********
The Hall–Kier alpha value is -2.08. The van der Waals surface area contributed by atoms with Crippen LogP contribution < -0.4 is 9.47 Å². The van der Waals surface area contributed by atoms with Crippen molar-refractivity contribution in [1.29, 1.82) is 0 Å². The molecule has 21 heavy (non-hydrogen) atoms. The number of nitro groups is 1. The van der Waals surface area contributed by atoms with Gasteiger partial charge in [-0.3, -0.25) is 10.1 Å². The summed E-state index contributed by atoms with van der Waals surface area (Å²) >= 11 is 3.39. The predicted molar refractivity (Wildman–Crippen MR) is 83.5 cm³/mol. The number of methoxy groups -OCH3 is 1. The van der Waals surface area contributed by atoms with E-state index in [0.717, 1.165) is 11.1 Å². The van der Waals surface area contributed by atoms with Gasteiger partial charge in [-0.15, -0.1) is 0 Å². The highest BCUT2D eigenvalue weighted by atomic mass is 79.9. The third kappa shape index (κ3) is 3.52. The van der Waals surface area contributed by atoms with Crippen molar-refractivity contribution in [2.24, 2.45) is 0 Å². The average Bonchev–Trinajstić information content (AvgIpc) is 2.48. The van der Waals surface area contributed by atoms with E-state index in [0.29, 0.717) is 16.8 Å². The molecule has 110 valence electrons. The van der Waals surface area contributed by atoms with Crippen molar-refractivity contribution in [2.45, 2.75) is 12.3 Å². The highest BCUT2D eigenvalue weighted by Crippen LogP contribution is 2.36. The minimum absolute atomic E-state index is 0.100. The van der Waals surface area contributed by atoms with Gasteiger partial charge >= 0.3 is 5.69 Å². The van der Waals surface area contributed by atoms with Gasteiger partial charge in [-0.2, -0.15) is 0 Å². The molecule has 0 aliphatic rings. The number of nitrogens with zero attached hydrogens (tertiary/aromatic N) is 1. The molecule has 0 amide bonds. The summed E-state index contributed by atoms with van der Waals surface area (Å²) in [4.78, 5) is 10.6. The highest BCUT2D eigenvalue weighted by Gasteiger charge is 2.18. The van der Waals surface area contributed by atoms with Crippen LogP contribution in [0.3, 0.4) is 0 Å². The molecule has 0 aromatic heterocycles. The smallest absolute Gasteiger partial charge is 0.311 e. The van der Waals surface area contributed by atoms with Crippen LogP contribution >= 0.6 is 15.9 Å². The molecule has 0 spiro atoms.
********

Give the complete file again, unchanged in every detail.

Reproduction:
The Hall–Kier alpha value is -2.08. The van der Waals surface area contributed by atoms with Crippen LogP contribution < -0.4 is 9.47 Å². The van der Waals surface area contributed by atoms with Crippen molar-refractivity contribution in [1.29, 1.82) is 0 Å². The molecule has 21 heavy (non-hydrogen) atoms. The number of nitro groups is 1. The van der Waals surface area contributed by atoms with Gasteiger partial charge in [-0.3, -0.25) is 10.1 Å². The summed E-state index contributed by atoms with van der Waals surface area (Å²) >= 11 is 3.39. The predicted molar refractivity (Wildman–Crippen MR) is 83.5 cm³/mol. The number of methoxy groups -OCH3 is 1. The van der Waals surface area contributed by atoms with E-state index in [0.717, 1.165) is 11.1 Å². The van der Waals surface area contributed by atoms with Gasteiger partial charge in [-0.15, -0.1) is 0 Å². The highest BCUT2D eigenvalue weighted by atomic mass is 79.9. The third kappa shape index (κ3) is 3.52. The van der Waals surface area contributed by atoms with Crippen molar-refractivity contribution in [2.24, 2.45) is 0 Å². The average Bonchev–Trinajstić information content (AvgIpc) is 2.48. The van der Waals surface area contributed by atoms with E-state index in [0.29, 0.717) is 16.8 Å². The molecule has 110 valence electrons. The van der Waals surface area contributed by atoms with Crippen molar-refractivity contribution in [2.45, 2.75) is 12.3 Å². The highest BCUT2D eigenvalue weighted by Crippen LogP contribution is 2.36. The minimum absolute atomic E-state index is 0.100. The van der Waals surface area contributed by atoms with Gasteiger partial charge >= 0.3 is 5.69 Å². The van der Waals surface area contributed by atoms with Gasteiger partial charge in [-0.2, -0.15) is 0 Å². The molecule has 0 aliphatic rings. The number of nitrogens with zero attached hydrogens (tertiary/aromatic N) is 1. The molecule has 0 amide bonds. The summed E-state index contributed by atoms with van der Waals surface area (Å²) in [4.78, 5) is 10.6. The highest BCUT2D eigenvalue weighted by Gasteiger charge is 2.18. The van der Waals surface area contributed by atoms with Crippen LogP contribution in [0.3, 0.4) is 0 Å². The molecule has 0 aromatic heterocycles. The smallest absolute Gasteiger partial charge is 0.311 e. The van der Waals surface area contributed by atoms with Crippen LogP contribution >= 0.6 is 15.9 Å². The molecule has 0 spiro atoms.